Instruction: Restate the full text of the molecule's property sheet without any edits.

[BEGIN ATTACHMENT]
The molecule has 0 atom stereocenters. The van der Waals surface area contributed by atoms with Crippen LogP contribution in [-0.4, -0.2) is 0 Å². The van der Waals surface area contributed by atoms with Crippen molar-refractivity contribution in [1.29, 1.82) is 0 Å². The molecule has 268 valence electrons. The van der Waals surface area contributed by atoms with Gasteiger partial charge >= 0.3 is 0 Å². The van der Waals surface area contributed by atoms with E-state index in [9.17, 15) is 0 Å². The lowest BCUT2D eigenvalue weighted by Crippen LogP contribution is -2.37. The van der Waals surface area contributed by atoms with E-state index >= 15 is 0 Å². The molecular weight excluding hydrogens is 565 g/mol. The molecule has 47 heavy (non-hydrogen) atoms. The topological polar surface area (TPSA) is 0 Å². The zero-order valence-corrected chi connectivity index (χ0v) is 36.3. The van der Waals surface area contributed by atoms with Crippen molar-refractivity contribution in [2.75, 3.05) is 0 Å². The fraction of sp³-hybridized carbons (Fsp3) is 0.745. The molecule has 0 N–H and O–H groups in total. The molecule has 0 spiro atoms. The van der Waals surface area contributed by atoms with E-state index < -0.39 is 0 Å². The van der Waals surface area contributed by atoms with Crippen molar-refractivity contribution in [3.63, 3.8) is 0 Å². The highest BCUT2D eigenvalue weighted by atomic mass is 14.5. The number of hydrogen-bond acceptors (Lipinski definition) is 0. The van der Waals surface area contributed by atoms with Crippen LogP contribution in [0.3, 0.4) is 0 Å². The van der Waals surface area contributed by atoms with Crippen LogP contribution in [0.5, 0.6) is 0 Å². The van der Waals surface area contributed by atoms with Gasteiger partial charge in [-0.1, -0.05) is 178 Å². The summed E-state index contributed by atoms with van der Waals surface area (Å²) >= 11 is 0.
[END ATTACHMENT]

The molecule has 0 atom stereocenters. The van der Waals surface area contributed by atoms with Crippen LogP contribution in [-0.4, -0.2) is 0 Å². The van der Waals surface area contributed by atoms with Crippen molar-refractivity contribution in [1.29, 1.82) is 0 Å². The molecule has 268 valence electrons. The van der Waals surface area contributed by atoms with Gasteiger partial charge >= 0.3 is 0 Å². The van der Waals surface area contributed by atoms with E-state index in [9.17, 15) is 0 Å². The lowest BCUT2D eigenvalue weighted by Crippen LogP contribution is -2.37. The van der Waals surface area contributed by atoms with E-state index >= 15 is 0 Å². The molecular weight excluding hydrogens is 565 g/mol. The molecule has 47 heavy (non-hydrogen) atoms. The topological polar surface area (TPSA) is 0 Å². The zero-order valence-corrected chi connectivity index (χ0v) is 36.3. The van der Waals surface area contributed by atoms with Crippen molar-refractivity contribution in [2.75, 3.05) is 0 Å². The fraction of sp³-hybridized carbons (Fsp3) is 0.745. The molecule has 0 N–H and O–H groups in total. The molecule has 0 spiro atoms. The van der Waals surface area contributed by atoms with E-state index < -0.39 is 0 Å². The van der Waals surface area contributed by atoms with Crippen molar-refractivity contribution in [3.63, 3.8) is 0 Å². The highest BCUT2D eigenvalue weighted by atomic mass is 14.5. The number of hydrogen-bond acceptors (Lipinski definition) is 0. The van der Waals surface area contributed by atoms with Crippen LogP contribution in [0.3, 0.4) is 0 Å². The van der Waals surface area contributed by atoms with Crippen LogP contribution in [0.5, 0.6) is 0 Å². The van der Waals surface area contributed by atoms with Gasteiger partial charge in [-0.1, -0.05) is 178 Å². The summed E-state index contributed by atoms with van der Waals surface area (Å²) >= 11 is 0.